Past Reviews

Regional Reviews: Connecticut and the Berkshires

The Brightest Thing in the World
Yale Repertory Theatre
Review by Fred Sokol

Katherine Romans and Michele Selene Ang
Photo by Joan Marcus
The Brightest Thing in the World, a drama with comedy in its world premiere production at Yale Repertory Theatre, is wonderfully unpredictable, a huge asset, for much of its one hour and forty minute running time. Margot Bordelon directs Leah Nanako Winkler's play with specificity, and three actresses perform with verve and versatility.

The initial setting, in 2016, is a bakery called Revival in Lexington, Kentucky. Lane (Katherine Romans) brings out various cakes and pastries, all quite enticing even from a distance, for customer Steph (Michele Selene Ang). During a significant early portion of the performance, these two go back and forth and it is obvious that, while they are very different people, they find one another quite appealing. It is not until later that their relationship evolves from conversational to intimate.

It is to playwright Winkler's credit that she does not rush into the more cogent thematic material. The third individual who gradually becomes impactful is Lane's older sister, Della (Megan Hill), who hasn't been all that successful finding a soulmate. Lane has been sharing living space with Della, and a successive scene occurs at Christmas. Designer Cat Raynor, whose initial bake shop setting is both detailed and friendly, now adorns a living room with cute holiday trappings.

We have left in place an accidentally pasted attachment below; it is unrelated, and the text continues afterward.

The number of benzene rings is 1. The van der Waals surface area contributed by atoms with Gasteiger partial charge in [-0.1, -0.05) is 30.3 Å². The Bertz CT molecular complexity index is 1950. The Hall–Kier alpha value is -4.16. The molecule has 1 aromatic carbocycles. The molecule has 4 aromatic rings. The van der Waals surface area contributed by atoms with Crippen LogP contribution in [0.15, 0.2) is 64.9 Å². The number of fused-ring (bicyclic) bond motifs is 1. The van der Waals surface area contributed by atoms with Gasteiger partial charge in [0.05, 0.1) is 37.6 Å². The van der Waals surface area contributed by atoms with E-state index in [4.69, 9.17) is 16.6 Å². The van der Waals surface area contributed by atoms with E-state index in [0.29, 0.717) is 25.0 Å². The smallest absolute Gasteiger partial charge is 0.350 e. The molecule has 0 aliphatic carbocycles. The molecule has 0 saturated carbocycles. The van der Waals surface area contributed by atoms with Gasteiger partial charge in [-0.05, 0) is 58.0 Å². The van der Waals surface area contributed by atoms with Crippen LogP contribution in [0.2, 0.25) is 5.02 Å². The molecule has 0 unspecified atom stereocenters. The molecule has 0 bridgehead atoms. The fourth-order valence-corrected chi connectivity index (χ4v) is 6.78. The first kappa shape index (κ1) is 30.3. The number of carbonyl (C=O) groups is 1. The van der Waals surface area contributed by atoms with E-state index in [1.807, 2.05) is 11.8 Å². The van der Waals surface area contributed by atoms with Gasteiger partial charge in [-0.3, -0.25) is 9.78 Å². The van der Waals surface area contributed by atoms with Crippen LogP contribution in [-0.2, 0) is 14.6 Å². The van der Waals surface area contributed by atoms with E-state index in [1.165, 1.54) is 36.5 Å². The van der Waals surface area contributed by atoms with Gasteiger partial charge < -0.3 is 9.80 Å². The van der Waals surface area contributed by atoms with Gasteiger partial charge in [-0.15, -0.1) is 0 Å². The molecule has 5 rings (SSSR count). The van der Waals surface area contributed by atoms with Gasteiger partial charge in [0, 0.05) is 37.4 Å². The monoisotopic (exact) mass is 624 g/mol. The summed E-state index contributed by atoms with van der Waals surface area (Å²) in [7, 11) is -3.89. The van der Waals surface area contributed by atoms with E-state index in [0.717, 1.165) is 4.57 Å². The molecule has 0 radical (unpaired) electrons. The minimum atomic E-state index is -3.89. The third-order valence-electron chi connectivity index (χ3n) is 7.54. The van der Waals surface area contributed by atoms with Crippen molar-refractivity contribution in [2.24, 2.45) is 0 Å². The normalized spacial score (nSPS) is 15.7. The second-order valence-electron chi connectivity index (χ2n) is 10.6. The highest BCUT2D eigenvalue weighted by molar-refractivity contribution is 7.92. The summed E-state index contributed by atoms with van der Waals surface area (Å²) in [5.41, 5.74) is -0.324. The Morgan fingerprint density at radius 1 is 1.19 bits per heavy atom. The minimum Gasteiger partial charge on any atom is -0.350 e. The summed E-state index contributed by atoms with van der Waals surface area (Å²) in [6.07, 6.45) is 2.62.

Winkler hooks the viewer early on in this breezy, drama/romance/humor piece with catchy dialogue and croissants. Toss in some contemporary issue-oriented discussion about gun violence and the work succeeds through multiple dimensions. Soon, the crux of its thematic core, drug abuse and its ramifications, is evident. Lane proclaims that Revival Cafe is so named because it is situated just across from a facility that addresses addiction, and Steph learns that Lane herself is a heroin addict. Steph, too, has a revealing past which informs some intense exchanges. From this point forward, the action proceeds with greater complexity and depth.

Midway through the presentation, Lane delivers a monologue that divulges the spiral of her addiction. She wonders whether fully informing and including Steph might preclude the end of their relationship. It's all open, honest and increasingly emotional.

A three-person dance number highlights a late segment of the play. Complete with Graham Zellers' glaring lighting and Emily Duncan Wilson's blaring sound, this is an arresting scene. Katherine Romans is especially winning with her dance malleability. (The dazzling light bulb shine, by the way, would probably challenge anyone with vision disorders.) The sequence is vastly uplifting, and perhaps that might have been a fine conclusion. Instead, Winkler's finale finds Steph and Della sitting on a bench one year later. As it stands, the ending is probably the only section of the evening that isn't replete with surprise, but the author does drive home her pivotal message.

Throughout, cast members demonstrate a feel for Winkler's words, and the overall performance breathes with life. There is affection, agitation, sensitivity, and plenty of compassion, too. A warm, insightful new play, its reality seems authentic and the genre of live theater is such a fine vehicle for both this sort of telling and showing.

The Brightest Thing in the World runs through December 17, 2022, at Yale Repertory Theatre, 1120 Chapel St., New Haven CT. For information and tickets, call 203-432-1234 or visit